Rain, rain go away and come back some other day.

Flooded fields, unplanted crops, washed-out culverts and lost gravel have heaped additional stress on farmers, township and county governments. Iowa and Minnesota share the misery with many other states that make up the nation’s breadbasket.

Although commodity markets have responded somewhat, it is not enough to make up for lost crops and government budgets stretched beyond their meager means. It’s hoped a disaster declaration is forthcoming so governments can repair rural infrastructure.

Farmers — an optimistic bunch — know well that 2019 is a hold-on type of year and hope that 2020 brings better weather.

Stress is a silent stalker, an enemy that robs its targets of happiness and ultimately their health. Farmers who endured through the 1980s crisis often say that without the help of friends, clergy and health care professionals, they might not have survived.

Suicide rates among farmers is higher than for other segments of society. A study of farmer suicides conducted in 2017 and published in the Journal of Rural Health reported that American farmers had suicide rates three to five times higher than in other occupations from the early 1990s to 2010.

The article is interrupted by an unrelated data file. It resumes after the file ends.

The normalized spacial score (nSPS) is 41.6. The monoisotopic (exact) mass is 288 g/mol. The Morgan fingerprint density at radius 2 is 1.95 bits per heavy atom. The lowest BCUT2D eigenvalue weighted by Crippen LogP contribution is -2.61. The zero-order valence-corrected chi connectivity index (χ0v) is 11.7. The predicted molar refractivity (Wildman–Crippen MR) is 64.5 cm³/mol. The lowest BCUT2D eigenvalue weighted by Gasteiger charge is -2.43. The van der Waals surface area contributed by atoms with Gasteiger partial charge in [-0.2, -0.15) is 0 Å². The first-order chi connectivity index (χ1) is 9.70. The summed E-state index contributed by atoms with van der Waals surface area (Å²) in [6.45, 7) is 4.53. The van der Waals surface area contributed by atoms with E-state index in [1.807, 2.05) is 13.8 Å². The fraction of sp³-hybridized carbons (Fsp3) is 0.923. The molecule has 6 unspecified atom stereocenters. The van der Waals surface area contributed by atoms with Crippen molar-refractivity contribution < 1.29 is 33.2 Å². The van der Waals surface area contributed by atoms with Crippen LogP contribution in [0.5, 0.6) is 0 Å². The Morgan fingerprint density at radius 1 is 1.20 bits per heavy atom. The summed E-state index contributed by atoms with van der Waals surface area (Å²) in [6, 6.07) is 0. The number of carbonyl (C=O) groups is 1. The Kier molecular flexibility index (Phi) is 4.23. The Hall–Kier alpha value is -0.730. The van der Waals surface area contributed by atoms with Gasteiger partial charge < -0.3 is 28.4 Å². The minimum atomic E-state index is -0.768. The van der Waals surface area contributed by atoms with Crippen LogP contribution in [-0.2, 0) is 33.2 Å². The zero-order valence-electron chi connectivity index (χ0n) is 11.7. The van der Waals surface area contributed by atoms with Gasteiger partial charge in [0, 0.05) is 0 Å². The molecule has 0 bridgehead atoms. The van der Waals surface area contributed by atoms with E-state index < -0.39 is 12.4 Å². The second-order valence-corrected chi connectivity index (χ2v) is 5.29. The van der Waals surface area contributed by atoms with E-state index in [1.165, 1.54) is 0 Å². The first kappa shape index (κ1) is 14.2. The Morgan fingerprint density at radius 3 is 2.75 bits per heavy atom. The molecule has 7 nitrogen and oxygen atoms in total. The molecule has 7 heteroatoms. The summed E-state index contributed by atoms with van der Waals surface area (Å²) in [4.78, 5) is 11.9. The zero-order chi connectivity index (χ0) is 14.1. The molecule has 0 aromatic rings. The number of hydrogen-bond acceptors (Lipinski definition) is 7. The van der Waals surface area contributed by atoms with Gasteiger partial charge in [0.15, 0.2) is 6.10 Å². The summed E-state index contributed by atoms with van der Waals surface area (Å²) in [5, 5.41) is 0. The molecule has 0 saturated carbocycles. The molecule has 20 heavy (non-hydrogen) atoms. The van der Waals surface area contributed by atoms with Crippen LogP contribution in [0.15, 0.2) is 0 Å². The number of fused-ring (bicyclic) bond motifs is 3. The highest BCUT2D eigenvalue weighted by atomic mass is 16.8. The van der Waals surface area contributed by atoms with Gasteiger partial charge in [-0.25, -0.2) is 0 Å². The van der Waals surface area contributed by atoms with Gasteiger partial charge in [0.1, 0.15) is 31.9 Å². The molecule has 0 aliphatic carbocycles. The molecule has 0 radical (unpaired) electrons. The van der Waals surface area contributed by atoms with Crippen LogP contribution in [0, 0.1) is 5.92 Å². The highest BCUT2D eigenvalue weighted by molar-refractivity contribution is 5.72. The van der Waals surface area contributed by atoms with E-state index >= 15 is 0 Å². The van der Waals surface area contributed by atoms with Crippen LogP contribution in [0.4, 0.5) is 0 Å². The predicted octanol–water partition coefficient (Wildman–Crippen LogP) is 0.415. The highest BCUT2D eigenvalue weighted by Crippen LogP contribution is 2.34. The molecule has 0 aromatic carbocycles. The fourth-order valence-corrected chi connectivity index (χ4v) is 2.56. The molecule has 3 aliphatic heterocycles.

A recent national study of farmers found that 45 percent of respondents considered themselves to be high stressed and 58 percent had instances of high anxiety.

Farming is both a profession and a way of life. The isolation inherit in farming can make it difficult for farmers to reach out for help. Mental health resources are not so readily available in rural areas, but it is available.

The Minnesota Department of Agriculture has a farm and rural helpline that’s in operation around the clock. The helpline offers both immediate help and can direct callers to professionals for longer-term assistance. Its number is 1-833-600-2670. Iowa Concern offers help at 1-800-447-1885.

It’s important for farmers and rural residents to reach out and not keep stress bottled up inside. To seek help is not a sign of weakness, but of strength. Financial stress can rip families apart. Children and marriages can be damaged.

This growing season will long be remembered for near-record and record rainfall. Let’s hope that the year will also be remembered because farmers and rural residents bonded to help each other survive through difficult times.

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